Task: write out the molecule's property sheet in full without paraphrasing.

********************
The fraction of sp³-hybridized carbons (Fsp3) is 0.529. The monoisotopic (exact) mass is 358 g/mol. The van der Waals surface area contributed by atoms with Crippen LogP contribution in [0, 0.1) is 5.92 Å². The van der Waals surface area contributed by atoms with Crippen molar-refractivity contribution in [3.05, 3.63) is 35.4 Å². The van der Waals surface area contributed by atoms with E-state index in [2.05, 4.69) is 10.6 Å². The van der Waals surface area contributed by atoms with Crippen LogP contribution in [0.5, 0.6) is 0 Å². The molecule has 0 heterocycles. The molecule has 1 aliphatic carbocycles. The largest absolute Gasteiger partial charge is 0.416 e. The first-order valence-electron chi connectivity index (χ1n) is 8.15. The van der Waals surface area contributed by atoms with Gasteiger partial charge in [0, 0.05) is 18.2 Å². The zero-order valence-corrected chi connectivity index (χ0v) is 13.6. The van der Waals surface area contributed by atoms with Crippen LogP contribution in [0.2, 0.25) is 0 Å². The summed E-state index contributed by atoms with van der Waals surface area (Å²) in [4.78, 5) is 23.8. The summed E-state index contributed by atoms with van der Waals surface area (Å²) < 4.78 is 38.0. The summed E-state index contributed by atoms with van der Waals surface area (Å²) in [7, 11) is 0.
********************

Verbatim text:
The fraction of sp³-hybridized carbons (Fsp3) is 0.529. The monoisotopic (exact) mass is 358 g/mol. The van der Waals surface area contributed by atoms with Crippen LogP contribution in [0, 0.1) is 5.92 Å². The van der Waals surface area contributed by atoms with Crippen molar-refractivity contribution in [3.05, 3.63) is 35.4 Å². The van der Waals surface area contributed by atoms with E-state index in [2.05, 4.69) is 10.6 Å². The van der Waals surface area contributed by atoms with Crippen LogP contribution in [0.5, 0.6) is 0 Å². The molecule has 0 heterocycles. The molecule has 1 aliphatic carbocycles. The largest absolute Gasteiger partial charge is 0.416 e. The first-order valence-electron chi connectivity index (χ1n) is 8.15. The van der Waals surface area contributed by atoms with Gasteiger partial charge in [0, 0.05) is 18.2 Å². The zero-order valence-corrected chi connectivity index (χ0v) is 13.6. The van der Waals surface area contributed by atoms with Crippen LogP contribution in [0.2, 0.25) is 0 Å². The summed E-state index contributed by atoms with van der Waals surface area (Å²) in [4.78, 5) is 23.8. The summed E-state index contributed by atoms with van der Waals surface area (Å²) < 4.78 is 38.0. The summed E-state index contributed by atoms with van der Waals surface area (Å²) in [7, 11) is 0.